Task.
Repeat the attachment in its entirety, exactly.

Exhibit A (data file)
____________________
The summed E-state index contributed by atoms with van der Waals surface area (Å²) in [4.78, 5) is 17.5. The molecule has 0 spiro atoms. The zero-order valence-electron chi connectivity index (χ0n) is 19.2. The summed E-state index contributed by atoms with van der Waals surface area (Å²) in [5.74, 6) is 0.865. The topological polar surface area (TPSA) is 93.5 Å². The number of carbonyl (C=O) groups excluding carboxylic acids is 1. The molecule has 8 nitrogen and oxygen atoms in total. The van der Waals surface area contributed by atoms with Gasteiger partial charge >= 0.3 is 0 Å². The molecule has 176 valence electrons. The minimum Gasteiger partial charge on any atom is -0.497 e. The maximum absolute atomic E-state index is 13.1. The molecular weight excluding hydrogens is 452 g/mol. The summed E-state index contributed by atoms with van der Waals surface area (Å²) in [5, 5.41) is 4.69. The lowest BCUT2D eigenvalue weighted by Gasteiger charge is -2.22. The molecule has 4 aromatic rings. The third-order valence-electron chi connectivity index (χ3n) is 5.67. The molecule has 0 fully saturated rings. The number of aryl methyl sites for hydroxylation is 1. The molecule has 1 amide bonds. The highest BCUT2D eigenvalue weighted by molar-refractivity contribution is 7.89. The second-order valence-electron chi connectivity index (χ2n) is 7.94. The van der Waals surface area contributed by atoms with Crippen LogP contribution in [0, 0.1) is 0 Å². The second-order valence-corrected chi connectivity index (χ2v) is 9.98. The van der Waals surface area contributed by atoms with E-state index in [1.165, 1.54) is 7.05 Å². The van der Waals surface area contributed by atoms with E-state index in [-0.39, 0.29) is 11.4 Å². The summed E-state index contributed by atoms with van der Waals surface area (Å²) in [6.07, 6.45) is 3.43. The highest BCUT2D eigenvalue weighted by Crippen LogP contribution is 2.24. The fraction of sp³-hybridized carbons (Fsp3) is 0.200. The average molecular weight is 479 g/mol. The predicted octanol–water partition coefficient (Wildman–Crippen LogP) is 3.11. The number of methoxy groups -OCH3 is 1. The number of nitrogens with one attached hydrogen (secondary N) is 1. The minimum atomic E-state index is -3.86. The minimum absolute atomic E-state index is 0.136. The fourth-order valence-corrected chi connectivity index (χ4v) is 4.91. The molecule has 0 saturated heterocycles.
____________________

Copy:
The summed E-state index contributed by atoms with van der Waals surface area (Å²) in [4.78, 5) is 17.5. The molecule has 0 spiro atoms. The zero-order valence-electron chi connectivity index (χ0n) is 19.2. The summed E-state index contributed by atoms with van der Waals surface area (Å²) in [5.74, 6) is 0.865. The topological polar surface area (TPSA) is 93.5 Å². The number of carbonyl (C=O) groups excluding carboxylic acids is 1. The molecule has 8 nitrogen and oxygen atoms in total. The van der Waals surface area contributed by atoms with Gasteiger partial charge >= 0.3 is 0 Å². The molecule has 176 valence electrons. The minimum Gasteiger partial charge on any atom is -0.497 e. The maximum absolute atomic E-state index is 13.1. The molecular weight excluding hydrogens is 452 g/mol. The summed E-state index contributed by atoms with van der Waals surface area (Å²) in [5, 5.41) is 4.69. The lowest BCUT2D eigenvalue weighted by Gasteiger charge is -2.22. The molecule has 4 aromatic rings. The third-order valence-electron chi connectivity index (χ3n) is 5.67. The molecule has 0 fully saturated rings. The number of aryl methyl sites for hydroxylation is 1. The molecule has 1 amide bonds. The highest BCUT2D eigenvalue weighted by molar-refractivity contribution is 7.89. The second-order valence-electron chi connectivity index (χ2n) is 7.94. The van der Waals surface area contributed by atoms with Crippen LogP contribution in [0, 0.1) is 0 Å². The second-order valence-corrected chi connectivity index (χ2v) is 9.98. The van der Waals surface area contributed by atoms with E-state index in [1.165, 1.54) is 7.05 Å². The van der Waals surface area contributed by atoms with E-state index in [-0.39, 0.29) is 11.4 Å². The summed E-state index contributed by atoms with van der Waals surface area (Å²) in [6.07, 6.45) is 3.43. The highest BCUT2D eigenvalue weighted by Crippen LogP contribution is 2.24. The fraction of sp³-hybridized carbons (Fsp3) is 0.200. The average molecular weight is 479 g/mol. The predicted octanol–water partition coefficient (Wildman–Crippen LogP) is 3.11. The number of methoxy groups -OCH3 is 1. The number of nitrogens with one attached hydrogen (secondary N) is 1. The minimum atomic E-state index is -3.86. The minimum absolute atomic E-state index is 0.136. The fourth-order valence-corrected chi connectivity index (χ4v) is 4.91. The molecule has 0 saturated heterocycles.